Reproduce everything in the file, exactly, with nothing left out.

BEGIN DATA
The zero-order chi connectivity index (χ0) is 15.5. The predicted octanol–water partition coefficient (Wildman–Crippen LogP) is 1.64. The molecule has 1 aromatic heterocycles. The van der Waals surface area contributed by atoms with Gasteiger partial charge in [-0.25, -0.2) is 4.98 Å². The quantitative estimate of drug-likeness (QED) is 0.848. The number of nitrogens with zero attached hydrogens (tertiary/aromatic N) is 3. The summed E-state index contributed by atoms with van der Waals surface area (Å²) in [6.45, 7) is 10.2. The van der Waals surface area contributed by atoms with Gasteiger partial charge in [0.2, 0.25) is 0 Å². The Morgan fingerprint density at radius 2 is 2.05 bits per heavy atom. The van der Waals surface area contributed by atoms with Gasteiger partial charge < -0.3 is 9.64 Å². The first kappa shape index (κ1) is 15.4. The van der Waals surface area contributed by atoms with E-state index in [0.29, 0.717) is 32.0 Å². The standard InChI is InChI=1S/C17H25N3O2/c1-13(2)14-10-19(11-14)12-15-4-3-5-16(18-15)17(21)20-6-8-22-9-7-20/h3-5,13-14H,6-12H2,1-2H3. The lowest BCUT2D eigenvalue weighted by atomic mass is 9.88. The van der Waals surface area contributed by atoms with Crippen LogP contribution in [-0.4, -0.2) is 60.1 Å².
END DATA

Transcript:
The zero-order chi connectivity index (χ0) is 15.5. The predicted octanol–water partition coefficient (Wildman–Crippen LogP) is 1.64. The molecule has 1 aromatic heterocycles. The van der Waals surface area contributed by atoms with Gasteiger partial charge in [-0.25, -0.2) is 4.98 Å². The quantitative estimate of drug-likeness (QED) is 0.848. The number of nitrogens with zero attached hydrogens (tertiary/aromatic N) is 3. The summed E-state index contributed by atoms with van der Waals surface area (Å²) in [6.45, 7) is 10.2. The van der Waals surface area contributed by atoms with Gasteiger partial charge in [0.2, 0.25) is 0 Å². The Morgan fingerprint density at radius 2 is 2.05 bits per heavy atom. The van der Waals surface area contributed by atoms with Gasteiger partial charge < -0.3 is 9.64 Å². The first kappa shape index (κ1) is 15.4. The van der Waals surface area contributed by atoms with E-state index in [0.29, 0.717) is 32.0 Å². The standard InChI is InChI=1S/C17H25N3O2/c1-13(2)14-10-19(11-14)12-15-4-3-5-16(18-15)17(21)20-6-8-22-9-7-20/h3-5,13-14H,6-12H2,1-2H3. The lowest BCUT2D eigenvalue weighted by atomic mass is 9.88. The van der Waals surface area contributed by atoms with Crippen LogP contribution in [-0.4, -0.2) is 60.1 Å².